Two magnificent Modern works not seen in public for over four decades are offered from the estate of Jack J. Dreyfus, Jr., founder of the highly successful brokerage firm Dreyfus & Co. Rosace by Henri Matisse is a paper cut-out in the form of a symmetrical, stylized rose that served as the marquette for a stained glass window commissioned in memory of Abby Aldrich Rockefeller for the Union Church in Pocantico Hills, NY. The massive, seven-foot wide design is a perfect illustration of the innovative paper cut-out process that was Matisse’s creative passion during his last years. Sadly, Rosace would become Matisse’s own swan song. On the day he wrote a letter confirming the completion of the marquette, Mattisse suffered a stroke and died just two days later. After his death, the gouache, pencil and paper collage was laid down on canvas to be preserved for prosperity.

Also from the Dreyfus Estate is Wassily Kandinsky’s “Winkelschwung” (“Angular Swing”) from 1929 (estimate: $1.5-2.5 million), a vibrant work that bears the influence of the artist’s teaching residency at the legendary Bauhaus. Populated with geometric shapes, lines, and points arrayed along an obtuse angle, the painting may be read as a landscape of buildings and tree forms, or as an interpretation of the Bauhaus campus itself.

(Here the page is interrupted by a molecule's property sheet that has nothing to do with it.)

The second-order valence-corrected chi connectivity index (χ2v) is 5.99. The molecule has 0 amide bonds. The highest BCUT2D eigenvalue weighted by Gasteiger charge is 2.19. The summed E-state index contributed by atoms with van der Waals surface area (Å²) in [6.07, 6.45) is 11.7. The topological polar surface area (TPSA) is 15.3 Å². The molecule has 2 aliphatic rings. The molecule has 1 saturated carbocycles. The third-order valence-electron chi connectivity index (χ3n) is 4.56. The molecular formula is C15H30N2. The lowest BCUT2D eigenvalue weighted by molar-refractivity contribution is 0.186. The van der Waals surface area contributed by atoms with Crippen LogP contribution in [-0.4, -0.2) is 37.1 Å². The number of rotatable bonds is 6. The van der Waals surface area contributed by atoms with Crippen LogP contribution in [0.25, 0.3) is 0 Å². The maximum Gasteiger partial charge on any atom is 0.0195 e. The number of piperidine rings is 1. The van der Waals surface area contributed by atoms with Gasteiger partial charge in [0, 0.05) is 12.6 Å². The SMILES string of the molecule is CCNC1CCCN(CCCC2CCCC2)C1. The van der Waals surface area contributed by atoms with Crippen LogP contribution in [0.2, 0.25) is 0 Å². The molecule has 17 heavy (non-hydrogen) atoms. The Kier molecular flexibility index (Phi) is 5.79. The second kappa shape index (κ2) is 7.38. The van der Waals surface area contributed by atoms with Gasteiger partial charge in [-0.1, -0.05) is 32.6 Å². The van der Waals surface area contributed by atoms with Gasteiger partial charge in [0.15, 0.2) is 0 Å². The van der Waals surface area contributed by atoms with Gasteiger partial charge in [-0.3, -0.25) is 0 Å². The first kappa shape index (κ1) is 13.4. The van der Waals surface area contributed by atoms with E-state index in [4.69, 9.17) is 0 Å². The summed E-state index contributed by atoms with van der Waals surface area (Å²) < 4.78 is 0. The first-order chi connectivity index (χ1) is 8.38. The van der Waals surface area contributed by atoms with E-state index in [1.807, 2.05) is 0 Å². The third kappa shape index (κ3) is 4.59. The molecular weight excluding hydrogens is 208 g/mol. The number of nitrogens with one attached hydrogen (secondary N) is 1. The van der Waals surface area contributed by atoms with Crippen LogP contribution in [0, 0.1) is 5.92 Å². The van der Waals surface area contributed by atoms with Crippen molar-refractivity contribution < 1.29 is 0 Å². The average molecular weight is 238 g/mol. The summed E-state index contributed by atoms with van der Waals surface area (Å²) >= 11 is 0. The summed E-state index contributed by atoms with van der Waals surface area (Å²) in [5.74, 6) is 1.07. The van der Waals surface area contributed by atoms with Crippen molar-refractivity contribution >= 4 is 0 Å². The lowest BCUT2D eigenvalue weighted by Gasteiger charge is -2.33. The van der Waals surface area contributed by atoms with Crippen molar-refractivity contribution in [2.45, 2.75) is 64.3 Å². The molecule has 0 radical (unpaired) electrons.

Composition II, with Red, 1926 by Piet Mondrian
“Composition II, with Red”, 1926 by Piet Mondrian is a highly minimal painting from a pivotal year in the artist’s career during which he broke with the de Stijl movement and embraced his own individualistic style. Consisting solely of four straight lines and one primary color on a white background, Composition II, with Red is from an important group of four paintings often referred to as the “Dresden Paintings”. The only other work from this outstanding group that is still known to exist is “Composition IV, with Red”, now in the permanent collection of the Kaiser Welhelm Museum in Krefeld.

Sculpture Highlights
Few 19th century sculptures are more instantly recognizable than Rodin’s “Le Baiser” (The Kiss), a romantic depiction of an embracing couple inspired by a tale of forbidden love from Dante’s Inferno. Christie’s is pleased to offer an extremely rare bronze cast of the sculpture, one of only five created during the artist’s lifetime from the plaster model of the sculpture known as the Milwaukee version. In these versions only, the male figure’s right hand is lifted slightly from the thigh of his lover so that it appears to hover tentatively, a poignant gesture that Rodin called “more respectful”. Owned by Geraldine Rockefeller Dodge until 1975, this elegant, 34-inch tall bronze has been in a private collection in New York for nearly 35 years.

Rounding out the sculptural highlights in the sale are Alberto Giacometti’s Femme Debout, (estimate: $1.4-1.8 million) from a series of thin, elongated standing female figures the artist conceived in 1960- 61; Edgar Degas’ “Grand Arabesque” (estimate: $500,000-700,000), an elegant bronze of a young female dancer in mid pose, extending her body from fingertips to toes; and Rodin’s “Néréides” (estimate: $200,000-300,000), a depiction in bronze of three intertwined sea nymphs.